Nowhere is the struggle for power more apparent than in East Asia. Nowhere is it more necessary to know the likely outcome.
Sudden uncertainty over US policy has exposed geopolitical fault lines in the world's most economically dynamic region.
The election of Donald Trump has turned the US presence in the region from a guarantor of order to a source of fear and instability. Regional powers are responding in unpredictable ways.
North Korea advances towards nuclear-armed ballistic missile capabilities, defying Trump's veiled threat of a pre-emptive US strike. In Seoul, the idea that South Korea should develop nuclear weapons of its own has become mainstream. And Tokyo fears abandonment by its military ally, but some see an opening for Japan to exercise regional leadership.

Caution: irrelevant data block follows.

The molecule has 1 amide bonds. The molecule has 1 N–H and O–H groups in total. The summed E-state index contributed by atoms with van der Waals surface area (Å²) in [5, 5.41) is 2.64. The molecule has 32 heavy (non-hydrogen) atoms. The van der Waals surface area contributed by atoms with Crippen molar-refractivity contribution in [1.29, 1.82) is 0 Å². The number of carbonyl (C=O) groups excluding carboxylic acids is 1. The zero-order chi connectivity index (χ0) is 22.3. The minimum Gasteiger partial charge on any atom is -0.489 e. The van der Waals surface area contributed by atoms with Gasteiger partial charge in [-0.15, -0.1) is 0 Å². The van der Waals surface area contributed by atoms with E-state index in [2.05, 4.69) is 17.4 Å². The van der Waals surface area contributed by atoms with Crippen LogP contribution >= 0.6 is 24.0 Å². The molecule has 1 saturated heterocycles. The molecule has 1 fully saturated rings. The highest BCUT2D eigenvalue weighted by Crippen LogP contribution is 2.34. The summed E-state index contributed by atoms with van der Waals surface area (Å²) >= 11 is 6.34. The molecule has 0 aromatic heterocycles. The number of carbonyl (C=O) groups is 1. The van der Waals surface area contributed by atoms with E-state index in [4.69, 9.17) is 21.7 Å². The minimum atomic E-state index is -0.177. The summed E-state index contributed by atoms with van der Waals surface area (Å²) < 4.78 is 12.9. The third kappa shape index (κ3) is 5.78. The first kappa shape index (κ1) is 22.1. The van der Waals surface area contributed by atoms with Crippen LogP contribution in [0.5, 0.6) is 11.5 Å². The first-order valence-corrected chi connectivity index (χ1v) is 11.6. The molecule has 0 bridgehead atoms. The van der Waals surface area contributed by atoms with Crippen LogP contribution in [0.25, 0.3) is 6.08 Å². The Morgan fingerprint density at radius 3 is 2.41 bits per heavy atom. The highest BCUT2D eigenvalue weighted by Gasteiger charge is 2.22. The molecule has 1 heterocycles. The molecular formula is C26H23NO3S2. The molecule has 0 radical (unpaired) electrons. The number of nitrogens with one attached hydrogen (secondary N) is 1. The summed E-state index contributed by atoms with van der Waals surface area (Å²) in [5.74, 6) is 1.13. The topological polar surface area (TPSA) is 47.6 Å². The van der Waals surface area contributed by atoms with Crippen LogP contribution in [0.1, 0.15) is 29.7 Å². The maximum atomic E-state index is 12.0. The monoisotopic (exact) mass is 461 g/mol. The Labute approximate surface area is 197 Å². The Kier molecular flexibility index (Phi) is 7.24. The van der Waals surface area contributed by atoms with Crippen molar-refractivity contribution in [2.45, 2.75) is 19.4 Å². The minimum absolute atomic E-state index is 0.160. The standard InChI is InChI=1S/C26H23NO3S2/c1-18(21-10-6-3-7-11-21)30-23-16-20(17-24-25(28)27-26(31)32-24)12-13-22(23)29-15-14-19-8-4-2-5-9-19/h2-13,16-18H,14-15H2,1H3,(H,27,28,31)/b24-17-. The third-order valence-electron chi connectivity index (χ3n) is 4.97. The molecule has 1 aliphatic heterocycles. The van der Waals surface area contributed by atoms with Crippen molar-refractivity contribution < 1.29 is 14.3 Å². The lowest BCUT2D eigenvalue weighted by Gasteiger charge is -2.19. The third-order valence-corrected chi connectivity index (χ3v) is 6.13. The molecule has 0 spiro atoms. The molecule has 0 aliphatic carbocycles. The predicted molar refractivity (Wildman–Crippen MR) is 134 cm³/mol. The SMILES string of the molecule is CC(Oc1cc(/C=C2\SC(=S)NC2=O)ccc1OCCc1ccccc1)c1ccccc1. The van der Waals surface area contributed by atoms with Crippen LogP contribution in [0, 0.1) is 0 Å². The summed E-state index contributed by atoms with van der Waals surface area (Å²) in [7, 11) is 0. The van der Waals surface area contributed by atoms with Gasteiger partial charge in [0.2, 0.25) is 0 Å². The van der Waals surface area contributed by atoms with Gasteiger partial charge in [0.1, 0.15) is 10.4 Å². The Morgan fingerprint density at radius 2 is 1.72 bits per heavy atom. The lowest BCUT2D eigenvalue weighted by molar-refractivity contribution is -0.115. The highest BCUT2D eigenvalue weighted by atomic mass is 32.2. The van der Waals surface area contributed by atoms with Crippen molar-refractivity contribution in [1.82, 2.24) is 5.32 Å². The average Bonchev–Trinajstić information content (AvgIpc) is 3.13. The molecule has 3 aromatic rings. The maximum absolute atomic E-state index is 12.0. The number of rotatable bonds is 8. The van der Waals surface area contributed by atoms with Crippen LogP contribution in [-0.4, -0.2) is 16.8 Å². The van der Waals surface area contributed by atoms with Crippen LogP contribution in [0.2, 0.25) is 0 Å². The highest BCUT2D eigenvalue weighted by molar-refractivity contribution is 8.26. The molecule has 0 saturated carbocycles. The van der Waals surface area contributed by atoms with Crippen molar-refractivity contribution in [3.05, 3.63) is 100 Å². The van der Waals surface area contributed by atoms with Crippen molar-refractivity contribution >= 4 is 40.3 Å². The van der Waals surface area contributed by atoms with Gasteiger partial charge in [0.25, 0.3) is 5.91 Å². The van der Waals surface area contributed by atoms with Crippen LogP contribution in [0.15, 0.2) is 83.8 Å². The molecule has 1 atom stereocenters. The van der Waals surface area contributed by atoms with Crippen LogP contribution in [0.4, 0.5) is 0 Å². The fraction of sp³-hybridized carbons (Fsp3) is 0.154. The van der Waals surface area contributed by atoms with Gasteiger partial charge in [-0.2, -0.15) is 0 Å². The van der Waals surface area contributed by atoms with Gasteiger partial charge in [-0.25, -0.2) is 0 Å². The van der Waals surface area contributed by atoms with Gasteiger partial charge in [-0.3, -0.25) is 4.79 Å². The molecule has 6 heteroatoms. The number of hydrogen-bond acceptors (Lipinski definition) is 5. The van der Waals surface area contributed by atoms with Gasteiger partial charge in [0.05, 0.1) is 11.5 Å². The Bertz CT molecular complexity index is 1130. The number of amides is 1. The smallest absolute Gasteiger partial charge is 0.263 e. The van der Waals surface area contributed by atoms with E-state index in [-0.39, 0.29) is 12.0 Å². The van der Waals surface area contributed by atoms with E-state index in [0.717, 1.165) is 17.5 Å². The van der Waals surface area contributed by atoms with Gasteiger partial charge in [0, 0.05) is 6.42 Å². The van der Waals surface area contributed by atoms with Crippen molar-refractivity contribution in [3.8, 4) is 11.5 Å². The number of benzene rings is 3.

- How much of a threat does North Korea pose?
- Will the Taiwan Strait re-emerge as a geopolitical flashpoint?
- Can Tokyo and Seoul patch up their differences and unite against common threats from North Korea and China?
- Can Japan form alliances with other Asia-Pacific powers, or will the region's democracies turn to China-led regional initiatives?
Professorial FellowEastWest Institute
Senior Analyst, Asia PacificOxford Analytica
Honorary Senior Research FellowLeeds University
Senior Lecturer, Faculty of Asian and Middle Eastern StudiesUniversity of Cambridge
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